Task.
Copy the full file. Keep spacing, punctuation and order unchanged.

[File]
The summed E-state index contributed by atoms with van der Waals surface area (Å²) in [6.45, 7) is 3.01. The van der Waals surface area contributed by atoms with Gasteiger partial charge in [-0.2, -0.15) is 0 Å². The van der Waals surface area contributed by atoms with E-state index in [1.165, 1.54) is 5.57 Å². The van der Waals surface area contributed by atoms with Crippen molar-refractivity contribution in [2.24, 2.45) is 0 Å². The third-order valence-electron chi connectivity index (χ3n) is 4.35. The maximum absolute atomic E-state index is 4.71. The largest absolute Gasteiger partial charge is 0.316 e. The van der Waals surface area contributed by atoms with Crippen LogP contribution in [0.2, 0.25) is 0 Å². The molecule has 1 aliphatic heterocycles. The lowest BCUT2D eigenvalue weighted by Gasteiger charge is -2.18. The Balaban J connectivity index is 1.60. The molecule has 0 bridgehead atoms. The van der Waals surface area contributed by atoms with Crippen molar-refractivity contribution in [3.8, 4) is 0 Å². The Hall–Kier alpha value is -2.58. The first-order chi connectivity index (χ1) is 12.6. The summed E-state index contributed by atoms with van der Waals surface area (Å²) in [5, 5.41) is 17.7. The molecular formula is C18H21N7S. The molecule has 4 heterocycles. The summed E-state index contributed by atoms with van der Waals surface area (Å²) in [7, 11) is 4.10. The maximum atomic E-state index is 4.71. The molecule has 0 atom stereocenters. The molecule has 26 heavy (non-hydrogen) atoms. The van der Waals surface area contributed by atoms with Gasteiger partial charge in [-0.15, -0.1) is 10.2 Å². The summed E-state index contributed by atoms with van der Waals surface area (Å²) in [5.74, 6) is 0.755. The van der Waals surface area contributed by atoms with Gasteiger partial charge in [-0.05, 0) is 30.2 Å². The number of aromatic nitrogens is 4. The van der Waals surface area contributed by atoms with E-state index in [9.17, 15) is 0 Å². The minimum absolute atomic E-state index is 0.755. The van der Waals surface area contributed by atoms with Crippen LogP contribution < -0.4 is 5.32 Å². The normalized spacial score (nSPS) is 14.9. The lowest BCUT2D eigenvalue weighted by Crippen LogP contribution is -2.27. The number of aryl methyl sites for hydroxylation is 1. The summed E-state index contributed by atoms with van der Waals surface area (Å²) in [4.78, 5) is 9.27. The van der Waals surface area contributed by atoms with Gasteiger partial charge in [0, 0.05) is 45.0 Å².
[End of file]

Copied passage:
The summed E-state index contributed by atoms with van der Waals surface area (Å²) in [6.45, 7) is 3.01. The van der Waals surface area contributed by atoms with Gasteiger partial charge in [-0.2, -0.15) is 0 Å². The van der Waals surface area contributed by atoms with E-state index in [1.165, 1.54) is 5.57 Å². The van der Waals surface area contributed by atoms with Crippen molar-refractivity contribution in [2.24, 2.45) is 0 Å². The third-order valence-electron chi connectivity index (χ3n) is 4.35. The maximum absolute atomic E-state index is 4.71. The largest absolute Gasteiger partial charge is 0.316 e. The van der Waals surface area contributed by atoms with Crippen LogP contribution in [0.2, 0.25) is 0 Å². The molecule has 1 aliphatic heterocycles. The lowest BCUT2D eigenvalue weighted by Gasteiger charge is -2.18. The Balaban J connectivity index is 1.60. The molecule has 0 bridgehead atoms. The van der Waals surface area contributed by atoms with Crippen molar-refractivity contribution in [3.8, 4) is 0 Å². The Hall–Kier alpha value is -2.58. The first-order chi connectivity index (χ1) is 12.6. The summed E-state index contributed by atoms with van der Waals surface area (Å²) in [5, 5.41) is 17.7. The molecular formula is C18H21N7S. The molecule has 4 heterocycles. The summed E-state index contributed by atoms with van der Waals surface area (Å²) in [7, 11) is 4.10. The maximum atomic E-state index is 4.71. The molecule has 0 atom stereocenters. The molecule has 26 heavy (non-hydrogen) atoms. The van der Waals surface area contributed by atoms with Gasteiger partial charge in [-0.15, -0.1) is 10.2 Å². The summed E-state index contributed by atoms with van der Waals surface area (Å²) in [5.74, 6) is 0.755. The van der Waals surface area contributed by atoms with Gasteiger partial charge in [-0.05, 0) is 30.2 Å². The number of aromatic nitrogens is 4. The van der Waals surface area contributed by atoms with E-state index in [9.17, 15) is 0 Å². The minimum absolute atomic E-state index is 0.755. The van der Waals surface area contributed by atoms with Crippen LogP contribution < -0.4 is 5.32 Å². The normalized spacial score (nSPS) is 14.9. The lowest BCUT2D eigenvalue weighted by Crippen LogP contribution is -2.27. The number of aryl methyl sites for hydroxylation is 1. The summed E-state index contributed by atoms with van der Waals surface area (Å²) in [4.78, 5) is 9.27. The van der Waals surface area contributed by atoms with Gasteiger partial charge in [0, 0.05) is 45.0 Å².